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'Greatest drummer ever' Hal Blaine dies

'Greatest drummer ever' Hal Blaine dies

Legendary drummer Hal Blaine died today at the age of 90, his family announced on Facebook. “May he rest forever on 2 and 4,” the family said in a statement.

Hal Blaine, one of the most prolific and influential drummers of his generation, has died at the age of 90.

Over the course of his career, he played on countless hits by Frank Sinatra, Elvis Presley, the Beach Boys and John Lennon, amongst others.

But his most recognisable riff was the "boom-ba-boom-crack" bar that opened The Ronnettes' Be My Baby.

On hearing of his death, the Beach Boys' Brian Wilson called him "the greatest drummer ever".

Blaine was born Harold Simon Belsky in Holyoke, Massachusetts on 5 February, 1929.

He started playing drums at the age of eight, using rails he'd removed from a chair in the living room. He later received tuition from Roy Knapp, who also taught Gene Krupa how to play, and became a session musician in the 1950s.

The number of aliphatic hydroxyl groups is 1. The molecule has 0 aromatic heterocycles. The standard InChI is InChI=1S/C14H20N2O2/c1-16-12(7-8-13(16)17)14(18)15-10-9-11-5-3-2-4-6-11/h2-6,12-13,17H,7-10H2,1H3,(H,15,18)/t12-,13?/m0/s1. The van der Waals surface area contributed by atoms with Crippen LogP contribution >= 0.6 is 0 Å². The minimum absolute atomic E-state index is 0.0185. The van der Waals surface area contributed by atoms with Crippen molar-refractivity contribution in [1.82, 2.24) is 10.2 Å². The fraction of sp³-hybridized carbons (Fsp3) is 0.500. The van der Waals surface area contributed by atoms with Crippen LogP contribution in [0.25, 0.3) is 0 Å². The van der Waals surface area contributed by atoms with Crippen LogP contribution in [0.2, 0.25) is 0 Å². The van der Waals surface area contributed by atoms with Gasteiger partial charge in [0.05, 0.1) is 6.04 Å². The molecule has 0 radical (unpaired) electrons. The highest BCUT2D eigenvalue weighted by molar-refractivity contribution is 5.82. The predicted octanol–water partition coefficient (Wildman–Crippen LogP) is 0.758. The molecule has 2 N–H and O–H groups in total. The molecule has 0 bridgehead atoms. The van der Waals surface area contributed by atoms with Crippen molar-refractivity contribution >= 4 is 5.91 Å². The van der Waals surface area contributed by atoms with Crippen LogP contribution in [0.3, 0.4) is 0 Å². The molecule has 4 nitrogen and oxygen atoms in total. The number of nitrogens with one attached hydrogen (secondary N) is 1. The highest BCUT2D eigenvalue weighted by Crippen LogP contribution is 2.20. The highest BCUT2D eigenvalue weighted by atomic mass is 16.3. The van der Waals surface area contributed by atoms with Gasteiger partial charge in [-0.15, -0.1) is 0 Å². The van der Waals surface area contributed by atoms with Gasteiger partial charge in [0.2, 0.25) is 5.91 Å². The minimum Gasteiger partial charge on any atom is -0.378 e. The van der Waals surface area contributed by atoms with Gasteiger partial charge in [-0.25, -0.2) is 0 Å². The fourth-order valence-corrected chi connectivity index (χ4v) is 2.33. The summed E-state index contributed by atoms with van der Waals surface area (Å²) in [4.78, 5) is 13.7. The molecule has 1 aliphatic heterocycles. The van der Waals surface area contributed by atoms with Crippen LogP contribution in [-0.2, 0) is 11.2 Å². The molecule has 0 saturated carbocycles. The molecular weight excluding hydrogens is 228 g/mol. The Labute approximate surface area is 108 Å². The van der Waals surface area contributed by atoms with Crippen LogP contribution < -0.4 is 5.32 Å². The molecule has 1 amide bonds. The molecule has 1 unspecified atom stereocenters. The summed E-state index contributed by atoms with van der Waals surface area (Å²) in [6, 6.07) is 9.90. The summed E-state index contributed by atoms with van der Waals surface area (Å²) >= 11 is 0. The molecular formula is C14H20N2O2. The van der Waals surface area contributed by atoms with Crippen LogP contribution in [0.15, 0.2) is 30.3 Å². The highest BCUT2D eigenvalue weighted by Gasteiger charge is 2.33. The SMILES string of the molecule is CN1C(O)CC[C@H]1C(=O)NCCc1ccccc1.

The following decade, he became a crucial member of the Wrecking Crew, a group of elite Los Angeles session players who served as Phil Spector's studio band and helped shape his signature "Wall of Sound" technique.

Blaine took credit for the band's nickname, arguing they were seen as a destructive force in the buttoned-down music industry.

Although the Wrecking Crew's contributions were largely overlooked in their prime, their reputation grew over the years, and the band were inducted into the Musicians' Hall of Fame in 2007.

The fill that opened Be My Baby, in particular, became a rock standard - the drum equivalent of Chuck Berry's Johnny B Goode riff. It's been replicated on songs like The Jesus and Mary Chain's Just Like Honey, The Hollies' Just Like A Rock, Lykke Li's Sadness Is A Blessing and Duran Duran's Is There Something I Should Know.

Incredibly, the riff came about by accident: "I was supposed to play the snare on the second beat as well as the fourth, but I dropped a stick," Blaine later admitted.

In later years, he published his memoirs, appeared at symposiums and gave lessons to aspiring drummers.

A statement from his family said he died peacefully at home.

"May he rest forever on 2 and 4," said a Facebook post.

"The family appreciates your outpouring of support and prayers that have been extended to Hal from around the world, and respectfully request privacy in this time of great mourning. No further details will be released at this time."